I haven't discovered much else in the way of magic items, except for this one amazing find:

Ah yes, genocide.  That well known boon.

A Scroll of Genocide!  With this item, you can wipe any one type of monster completely from the dungeon for that game.  I knew these scrolls existed in later roguelikes, but I had no idea that they were in Rogue itself.  They must be a pretty rare drop, I've only ever found one of them in 53 games.  Anyway, I didn't hesitate too much to nominate Umber Hulks as my target of genocide.  Unfortunately, I didn't manage to progress much deeper than level 10 in that game, so I never got to reap the benefit of my mass-killing.  It was still pretty satisfying though.

One thing I've continued to do is collect data on what levels the various monsters appear on.  Today I compared my data to that extracted from the code by Ahab over at Data Driven Gamer, and filled in the gaps for the monsters I hadn't encountered yet.  The ranges I came up with matched those posted by Ahab almost exactly.  I took those numbers, and made a list that goes level by level, showing what monsters can appear.  It's a little bit like cheating, but from earlier games of Rogue I already had a fair idea of what the monsters were.

Dungeon Level Monsters Encountered
1 Kobold, Jackal, Bat, Snake, Hobgoblin
2 Kobold, Jackal, Bat, Snake, Hobgoblin, Floating Eye
3 Kobold, Jackal, Bat, Snake, Hobgoblin, Floating Eye, Giant Ant
4 Kobold, Jackal, Bat, Snake, Hobgoblin, Floating Eye, Giant Ant, Orc
5 Kobold, Jackal, Bat, Snake, Hobgoblin, Floating Eye, Giant Ant, Orc, Zombie
6 Kobold, Jackal, Bat, Snake, Hobgoblin, Floating Eye, Giant Ant, Orc, Zombie, Gnome
7 Jackal, Bat, Snake, Hobgoblin, Floating Eye, Giant Ant, Orc, Zombie, Gnome, Leprechaun
8 Bat, Snake, Hobgoblin, Floating Eye, Giant Ant, Orc, Zombie, Gnome, Leprechaun, Centaur
9 Snake, Hobgoblin, Floating Eye, Giant Ant, Orc, Zombie, Gnome, Leprechaun, Centaur, Rust Monster
10 Hobgoblin, Floating Eye, Giant Ant, Orc, Zombie, Gnome, Leprechaun, Centaur, Rust Monster, Quasit
11 Floating Eye, Giant Ant, Orc, Zombie, Gnome, Leprechaun, Centaur, Rust Monster, Quasit, Nymph
12 Giant Ant, Orc, Zombie, Gnome, Leprechaun, Centaur, Rust Monster, Quasit, Nymph, Yeti
13 Orc, Zombie, Gnome, Leprechaun, Centaur, Rust Monster, Quasit, Nymph, Yeti, Troll
14 Zombie, Gnome, Leprechaun, Centaur, Rust Monster, Quasit, Nymph, Yeti, Troll, Wraith
15 Gnome, Leprechaun, Centaur, Rust Monster, Quasit, Nymph, Yeti, Troll, Wraith, Violet Fungus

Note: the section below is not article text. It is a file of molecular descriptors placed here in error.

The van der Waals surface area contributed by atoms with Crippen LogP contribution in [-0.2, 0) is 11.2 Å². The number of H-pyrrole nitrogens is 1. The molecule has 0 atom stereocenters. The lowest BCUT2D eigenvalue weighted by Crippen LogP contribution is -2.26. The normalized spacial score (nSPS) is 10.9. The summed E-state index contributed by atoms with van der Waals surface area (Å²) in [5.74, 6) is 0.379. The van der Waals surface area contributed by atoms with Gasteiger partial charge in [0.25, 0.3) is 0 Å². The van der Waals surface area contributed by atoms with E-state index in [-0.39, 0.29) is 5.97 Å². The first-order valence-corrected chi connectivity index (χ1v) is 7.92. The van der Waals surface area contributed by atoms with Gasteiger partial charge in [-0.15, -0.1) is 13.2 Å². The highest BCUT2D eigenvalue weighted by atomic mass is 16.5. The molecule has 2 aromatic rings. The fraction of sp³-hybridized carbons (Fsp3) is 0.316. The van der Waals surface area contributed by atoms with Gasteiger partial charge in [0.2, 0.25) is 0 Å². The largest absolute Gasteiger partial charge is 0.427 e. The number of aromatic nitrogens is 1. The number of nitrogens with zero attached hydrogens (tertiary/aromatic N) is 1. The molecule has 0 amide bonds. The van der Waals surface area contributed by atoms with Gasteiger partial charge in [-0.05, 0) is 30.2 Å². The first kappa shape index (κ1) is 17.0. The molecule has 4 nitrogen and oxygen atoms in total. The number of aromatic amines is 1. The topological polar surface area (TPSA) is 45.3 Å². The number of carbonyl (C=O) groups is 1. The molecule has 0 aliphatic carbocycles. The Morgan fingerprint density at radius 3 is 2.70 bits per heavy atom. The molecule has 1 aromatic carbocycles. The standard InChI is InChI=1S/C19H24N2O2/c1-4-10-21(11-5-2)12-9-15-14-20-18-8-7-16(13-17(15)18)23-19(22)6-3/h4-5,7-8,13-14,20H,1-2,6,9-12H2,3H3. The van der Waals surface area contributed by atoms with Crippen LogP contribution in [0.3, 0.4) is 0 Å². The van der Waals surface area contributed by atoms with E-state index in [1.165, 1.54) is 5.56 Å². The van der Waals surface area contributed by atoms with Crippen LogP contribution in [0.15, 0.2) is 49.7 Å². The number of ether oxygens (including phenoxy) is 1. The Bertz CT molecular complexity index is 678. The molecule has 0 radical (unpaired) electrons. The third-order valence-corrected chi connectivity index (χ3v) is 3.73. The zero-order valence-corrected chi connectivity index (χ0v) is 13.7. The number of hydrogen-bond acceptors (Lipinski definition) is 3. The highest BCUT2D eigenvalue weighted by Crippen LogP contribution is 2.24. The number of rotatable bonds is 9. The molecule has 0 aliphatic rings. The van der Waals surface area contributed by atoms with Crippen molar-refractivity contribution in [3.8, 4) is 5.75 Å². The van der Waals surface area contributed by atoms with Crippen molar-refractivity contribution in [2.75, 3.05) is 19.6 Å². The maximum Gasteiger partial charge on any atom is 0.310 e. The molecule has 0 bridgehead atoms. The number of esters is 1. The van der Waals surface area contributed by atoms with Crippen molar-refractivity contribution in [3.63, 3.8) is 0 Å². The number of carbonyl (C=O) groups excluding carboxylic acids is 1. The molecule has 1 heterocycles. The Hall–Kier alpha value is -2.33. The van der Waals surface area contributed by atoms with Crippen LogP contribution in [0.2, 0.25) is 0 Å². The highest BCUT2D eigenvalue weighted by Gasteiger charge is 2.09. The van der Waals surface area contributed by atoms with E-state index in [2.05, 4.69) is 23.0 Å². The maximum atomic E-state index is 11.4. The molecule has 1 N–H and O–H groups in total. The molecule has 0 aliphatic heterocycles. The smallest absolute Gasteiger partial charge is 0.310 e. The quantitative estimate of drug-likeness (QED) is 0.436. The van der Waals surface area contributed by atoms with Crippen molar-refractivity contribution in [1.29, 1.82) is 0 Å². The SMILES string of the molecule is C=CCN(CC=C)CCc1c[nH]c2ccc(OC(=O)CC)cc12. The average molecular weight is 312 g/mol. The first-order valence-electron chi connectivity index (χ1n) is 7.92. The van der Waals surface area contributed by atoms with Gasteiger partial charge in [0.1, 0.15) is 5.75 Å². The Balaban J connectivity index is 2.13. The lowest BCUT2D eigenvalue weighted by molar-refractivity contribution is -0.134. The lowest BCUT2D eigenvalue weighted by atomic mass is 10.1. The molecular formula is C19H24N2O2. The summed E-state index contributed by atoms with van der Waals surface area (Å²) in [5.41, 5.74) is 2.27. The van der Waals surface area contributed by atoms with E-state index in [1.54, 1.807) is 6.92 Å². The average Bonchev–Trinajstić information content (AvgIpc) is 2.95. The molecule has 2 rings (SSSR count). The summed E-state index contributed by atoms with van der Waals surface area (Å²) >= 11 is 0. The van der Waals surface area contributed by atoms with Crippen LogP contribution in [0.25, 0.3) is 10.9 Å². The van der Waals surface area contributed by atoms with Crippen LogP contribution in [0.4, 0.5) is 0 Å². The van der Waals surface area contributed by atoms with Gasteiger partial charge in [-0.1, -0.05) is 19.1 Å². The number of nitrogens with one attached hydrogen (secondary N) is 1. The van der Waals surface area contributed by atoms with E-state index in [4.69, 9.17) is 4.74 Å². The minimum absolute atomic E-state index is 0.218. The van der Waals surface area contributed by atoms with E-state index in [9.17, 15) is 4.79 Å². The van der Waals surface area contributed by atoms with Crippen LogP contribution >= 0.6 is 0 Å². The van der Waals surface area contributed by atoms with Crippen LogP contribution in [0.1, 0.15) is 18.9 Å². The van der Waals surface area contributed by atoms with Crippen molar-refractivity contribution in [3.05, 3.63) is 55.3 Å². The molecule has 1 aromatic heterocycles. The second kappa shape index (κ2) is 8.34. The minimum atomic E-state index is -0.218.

16 Leprechaun, Centaur, Rust Monster, Quasit, Nymph, Yeti, Troll, Wraith, Violet Fungus, Invisible Stalker
17 Centaur, Rust Monster, Quasit, Nymph, Yeti, Troll, Wraith, Violet Fungus, Invisible Stalker, Xorn
18 Rust Monster, Quasit, Nymph, Yeti, Troll, Wraith, Violet Fungus, Invisible Stalker, Xorn, Umber Hulk
19 Quasit, Nymph, Yeti, Troll, Wraith, Violet Fungus, Invisible Stalker, Xorn, Umber Hulk, Mimic
20 Nymph, Yeti, Troll, Wraith, Violet Fungus, Invisible Stalker, Xorn, Umber Hulk, Mimic, Vampire
21 Yeti, Troll, Wraith, Violet Fungus, Invisible Stalker, Xorn, Umber Hulk, Mimic, Vampire, Dragon
22 Troll, Wraith, Violet Fungus, Invisible Stalker, Xorn, Umber Hulk, Mimic, Vampire, Dragon, Purple Worm
23 Wraith, Violet Fungus, Invisible Stalker, Xorn, Umber Hulk, Mimic, Vampire, Dragon, Purple Worm
24 Violet Fungus, Invisible Stalker, Xorn, Umber Hulk, Mimic, Vampire, Dragon, Purple Worm
25 Invisible Stalker, Xorn, Umber Hulk, Mimic, Vampire, Dragon, Purple Worm

I'm hoping that the information above can help me to plan out my runs a bit better.  Already I can see that the strength-draining Giant Ants are gone at level 13, and the armour-draining Rust Monsters are gone at level 19.  Looking at that list, it appears to me that level 13 is the safest place to grind for experience.  It's after the Giant Ants, but before the level-draining Wraiths, which can make advancement almost impossible.  The major nuisances on level 13 are Rust Monsters, but even when wearing no armour you have a good chance of surviving against the monsters there.  Next time I find a Ring of Slow Digestion I'm going to park on that level and earn as much XP as possible until my food reserves run low.  Hopefully, that will be my key to victory, or at least a run that gets me deeper than level 20.